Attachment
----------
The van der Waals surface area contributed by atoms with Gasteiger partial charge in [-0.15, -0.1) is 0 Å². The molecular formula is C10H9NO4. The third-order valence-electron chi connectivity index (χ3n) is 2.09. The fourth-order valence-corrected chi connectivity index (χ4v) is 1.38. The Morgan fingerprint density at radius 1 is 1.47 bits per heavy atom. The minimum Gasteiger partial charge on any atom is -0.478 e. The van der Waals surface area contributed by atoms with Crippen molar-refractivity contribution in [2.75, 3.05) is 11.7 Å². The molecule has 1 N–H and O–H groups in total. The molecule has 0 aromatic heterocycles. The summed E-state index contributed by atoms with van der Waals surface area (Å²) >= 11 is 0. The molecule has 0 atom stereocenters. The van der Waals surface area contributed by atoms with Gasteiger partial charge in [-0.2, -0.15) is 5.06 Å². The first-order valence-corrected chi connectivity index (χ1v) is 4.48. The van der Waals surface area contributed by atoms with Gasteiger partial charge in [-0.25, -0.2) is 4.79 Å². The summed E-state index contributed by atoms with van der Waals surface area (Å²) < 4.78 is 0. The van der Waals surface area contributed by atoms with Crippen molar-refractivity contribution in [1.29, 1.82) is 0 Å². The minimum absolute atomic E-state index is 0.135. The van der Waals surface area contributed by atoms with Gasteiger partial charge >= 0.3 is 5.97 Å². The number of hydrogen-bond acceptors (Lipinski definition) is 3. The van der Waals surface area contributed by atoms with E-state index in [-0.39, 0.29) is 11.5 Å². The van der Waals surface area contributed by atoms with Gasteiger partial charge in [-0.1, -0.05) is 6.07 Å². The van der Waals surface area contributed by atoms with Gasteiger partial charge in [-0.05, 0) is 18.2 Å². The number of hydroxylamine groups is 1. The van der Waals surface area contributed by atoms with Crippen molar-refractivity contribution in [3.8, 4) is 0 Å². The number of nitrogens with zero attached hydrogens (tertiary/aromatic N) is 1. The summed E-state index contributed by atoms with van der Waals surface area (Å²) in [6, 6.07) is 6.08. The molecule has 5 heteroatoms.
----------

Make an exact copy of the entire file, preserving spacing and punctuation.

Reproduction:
The van der Waals surface area contributed by atoms with Gasteiger partial charge in [-0.15, -0.1) is 0 Å². The molecular formula is C10H9NO4. The third-order valence-electron chi connectivity index (χ3n) is 2.09. The fourth-order valence-corrected chi connectivity index (χ4v) is 1.38. The Morgan fingerprint density at radius 1 is 1.47 bits per heavy atom. The minimum Gasteiger partial charge on any atom is -0.478 e. The van der Waals surface area contributed by atoms with Crippen molar-refractivity contribution in [2.75, 3.05) is 11.7 Å². The molecule has 1 N–H and O–H groups in total. The molecule has 0 aromatic heterocycles. The summed E-state index contributed by atoms with van der Waals surface area (Å²) >= 11 is 0. The molecule has 0 atom stereocenters. The van der Waals surface area contributed by atoms with Gasteiger partial charge in [-0.2, -0.15) is 5.06 Å². The first-order valence-corrected chi connectivity index (χ1v) is 4.48. The van der Waals surface area contributed by atoms with Gasteiger partial charge in [-0.25, -0.2) is 4.79 Å². The summed E-state index contributed by atoms with van der Waals surface area (Å²) < 4.78 is 0. The van der Waals surface area contributed by atoms with Crippen molar-refractivity contribution in [1.29, 1.82) is 0 Å². The minimum absolute atomic E-state index is 0.135. The van der Waals surface area contributed by atoms with Gasteiger partial charge >= 0.3 is 5.97 Å². The number of hydrogen-bond acceptors (Lipinski definition) is 3. The van der Waals surface area contributed by atoms with E-state index in [-0.39, 0.29) is 11.5 Å². The van der Waals surface area contributed by atoms with Gasteiger partial charge in [-0.1, -0.05) is 6.07 Å². The van der Waals surface area contributed by atoms with Gasteiger partial charge in [-0.05, 0) is 18.2 Å². The number of hydroxylamine groups is 1. The van der Waals surface area contributed by atoms with Crippen molar-refractivity contribution in [3.8, 4) is 0 Å². The number of nitrogens with zero attached hydrogens (tertiary/aromatic N) is 1. The summed E-state index contributed by atoms with van der Waals surface area (Å²) in [6, 6.07) is 6.08. The molecule has 5 heteroatoms.